What Is Trauma-Informed Care?

A paramedic riding in the back of an ambulance.

What Is Trauma-Informed Care?

Trauma is commonly linked with addiction. Although many people have experienced a trauma that may have led them to seek substances, they often have a difficult time communicating about those traumas. It is common for people to, instead, self-medicate to suppress the emotions associated with their trauma. Trauma-informed care is very important in overcoming the overwhelming symptoms associated with trauma. When using therapies designed to address trauma, people ultimately can heal and achieve a better quality of life.

Being exposed to a traumatic event can cause feelings of fear and distress. What’s more, experiencing persistent episodes of trauma over time can be even more detrimental to a person’s mental health. Depending on the severity of the event, the short-term or long-term mental effects of trauma can ultimately lead to destructive behaviors if left untreated. With professional help, however, an individual can recover from the trauma and develop positive ways to cope with present-moment events.

Mental Effects of Trauma

As stated by the Substance Abuse and Mental Health Services Administration (SAMHSA), the effects of trauma can place a deep burden on individuals, loved ones, and the community as a whole. If an individual has a strong support system and no history of trauma, it may be easier to move past the event. They may indeed have the ability to move on from internal shock and live a balanced life without negative effects. Others without those same resources or history may have problems coping with the devastating occurrence. Everyone responds to a traumatic experience in different ways.

Clinical research has proven that trauma is often associated with not only physical ailments but with behavioral health conditions as well. Trauma can manifest as substance abuse with co-occurring mental health disorders on top of that. Such an individual may face challenges maintaining employment, keeping healthy relationships with others, concentrating in school, and more. It is important for those individuals to seek professional help to help them safely reflect on the event and begin to let go of the symptoms and effects that resulted from it.

Short-term mental health effects of trauma may include:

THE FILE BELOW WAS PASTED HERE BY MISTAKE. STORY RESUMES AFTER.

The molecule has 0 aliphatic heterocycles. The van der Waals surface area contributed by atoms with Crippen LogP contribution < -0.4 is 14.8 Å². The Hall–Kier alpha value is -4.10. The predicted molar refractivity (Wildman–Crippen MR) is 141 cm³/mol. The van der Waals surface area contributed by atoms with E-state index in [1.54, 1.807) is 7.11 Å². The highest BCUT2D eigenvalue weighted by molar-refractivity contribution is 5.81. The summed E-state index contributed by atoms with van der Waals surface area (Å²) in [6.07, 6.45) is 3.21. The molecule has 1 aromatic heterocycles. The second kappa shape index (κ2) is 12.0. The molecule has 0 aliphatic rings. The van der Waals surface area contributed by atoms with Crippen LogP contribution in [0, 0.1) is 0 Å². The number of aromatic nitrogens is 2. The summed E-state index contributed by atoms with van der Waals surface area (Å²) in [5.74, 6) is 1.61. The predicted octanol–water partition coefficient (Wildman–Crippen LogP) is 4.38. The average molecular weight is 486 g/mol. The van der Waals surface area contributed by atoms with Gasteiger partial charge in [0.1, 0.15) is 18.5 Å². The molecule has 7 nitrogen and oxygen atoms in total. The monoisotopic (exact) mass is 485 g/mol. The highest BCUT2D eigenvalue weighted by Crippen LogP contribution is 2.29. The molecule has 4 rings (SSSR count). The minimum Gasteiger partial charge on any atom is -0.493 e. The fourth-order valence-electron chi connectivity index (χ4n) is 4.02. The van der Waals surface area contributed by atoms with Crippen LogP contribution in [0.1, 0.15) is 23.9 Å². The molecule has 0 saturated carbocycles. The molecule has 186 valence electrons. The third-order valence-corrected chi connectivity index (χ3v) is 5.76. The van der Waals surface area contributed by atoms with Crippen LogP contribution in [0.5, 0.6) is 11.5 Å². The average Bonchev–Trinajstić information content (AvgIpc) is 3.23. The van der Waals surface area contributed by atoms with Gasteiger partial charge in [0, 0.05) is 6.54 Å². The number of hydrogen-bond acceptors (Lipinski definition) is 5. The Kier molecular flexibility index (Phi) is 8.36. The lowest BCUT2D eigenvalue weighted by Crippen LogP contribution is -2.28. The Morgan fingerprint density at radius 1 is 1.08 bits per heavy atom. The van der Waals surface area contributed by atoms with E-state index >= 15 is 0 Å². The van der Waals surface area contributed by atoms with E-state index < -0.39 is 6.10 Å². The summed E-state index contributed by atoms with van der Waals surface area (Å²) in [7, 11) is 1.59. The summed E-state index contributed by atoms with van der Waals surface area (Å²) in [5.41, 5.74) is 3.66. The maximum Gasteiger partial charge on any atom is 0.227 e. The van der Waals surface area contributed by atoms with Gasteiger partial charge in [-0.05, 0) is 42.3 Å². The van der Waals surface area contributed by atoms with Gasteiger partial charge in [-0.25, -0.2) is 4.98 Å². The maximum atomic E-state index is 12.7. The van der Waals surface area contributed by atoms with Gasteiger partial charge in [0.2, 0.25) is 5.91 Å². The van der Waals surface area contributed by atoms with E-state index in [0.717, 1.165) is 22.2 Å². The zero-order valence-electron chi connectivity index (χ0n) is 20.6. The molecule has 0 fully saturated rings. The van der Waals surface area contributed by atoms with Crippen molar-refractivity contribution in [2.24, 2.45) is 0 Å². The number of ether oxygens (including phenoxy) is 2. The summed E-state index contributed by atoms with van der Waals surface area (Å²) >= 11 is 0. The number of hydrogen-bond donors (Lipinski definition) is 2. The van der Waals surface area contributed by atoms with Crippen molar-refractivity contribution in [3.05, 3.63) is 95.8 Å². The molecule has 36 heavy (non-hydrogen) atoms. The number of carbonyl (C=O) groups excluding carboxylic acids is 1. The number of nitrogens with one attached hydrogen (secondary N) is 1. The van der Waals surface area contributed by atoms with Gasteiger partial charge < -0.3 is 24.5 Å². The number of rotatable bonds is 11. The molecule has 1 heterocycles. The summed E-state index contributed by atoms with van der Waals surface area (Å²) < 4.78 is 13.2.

• Anxiety
  • Depression
  • Confusion
  • Anger

Long-term mental health effects of trauma may include:

  • Post-traumatic stress disorder (PTSD)
  • Self-harm
  • Substance use disorder (SUD)
  • Insomnia
  • Suicidal ideation

What Is Trauma-Informed Care?

Those who offer trauma-informed care focus on what happened to the individual rather than only on the condition that’s presenting itself. These types of healthcare facilities and treatment centers gather an individual’s complete history to develop the most effective plan of care. By studying the individual’s past and present mental and physical state and history, they come to better understand the person’s unique background. By doing this, the health professional can potentially improve the treatment, engagement, and potential outcome for that person.

According to the Centers for Disease Control (CDC), the six guiding principles of a trauma-informed approach can be used by professionals to greatly increase success. These principles were designed to help first responders gain awareness of the negative impact associated with their jobs.

The six principles include:

  • Safety: Ensuring the individual feels safe physically and emotionally.
  • Transparency and trustworthiness: Building trust with the individual.
  • Peer support: Connecting others to the individual for emotional support.
  • Mutuality and collaboration: Ensuring everyone is on the same page.
  • Empowerment and choice: Helping the individual feel empowered and providing resources as needed.
  • Cultural, gender, and historical issues: Recognizing stereotypes and helping the individual feel self-worth.

Overcoming the Symptoms of Negative Exposure

According to NIH News In Health, learning the appropriate ways to react, respond, and effectively cope with trauma can help improve the odds of recovery. Mental health professionals can teach individuals new coping strategies to put into action rather than leaning toward the use of drugs and alcohol. Taking time to reflect and learn from the situation can help people recover from the negative exposure.

Reaching out to friends and family and participating in support groups can greatly benefit an individual during recovery. Speaking with a mental healthcare provider can help a person manage the challenges associated with PTSD.

If left untreated, an individual may experience a low self-esteem, social isolation, a tendency to engage in self-injury, and even suicide attempts. A licensed therapist can develop an individualized treatment plan to better assist a person in overcoming their symptoms and condition. Self-help websites, links, and apps are also available to help those with trauma develop better coping skills. These options provide supportive information to guide people as they move forward.

The Importance of Trauma-Informed Care

Exposure to traumatic events can negatively impact an individual’s future and interfere with day-to-day tasks, relationships, and one’s ability to stay motivated toward personal goals. Trauma-informed care is essential to improve positive and long-term health outcomes. An individual may have developed negative coping skills, a lack of self-care, and assorted bad habits in response to their trauma. Trauma-informed care can work to reverse the mental and physical effects associated with the trauma that occurred.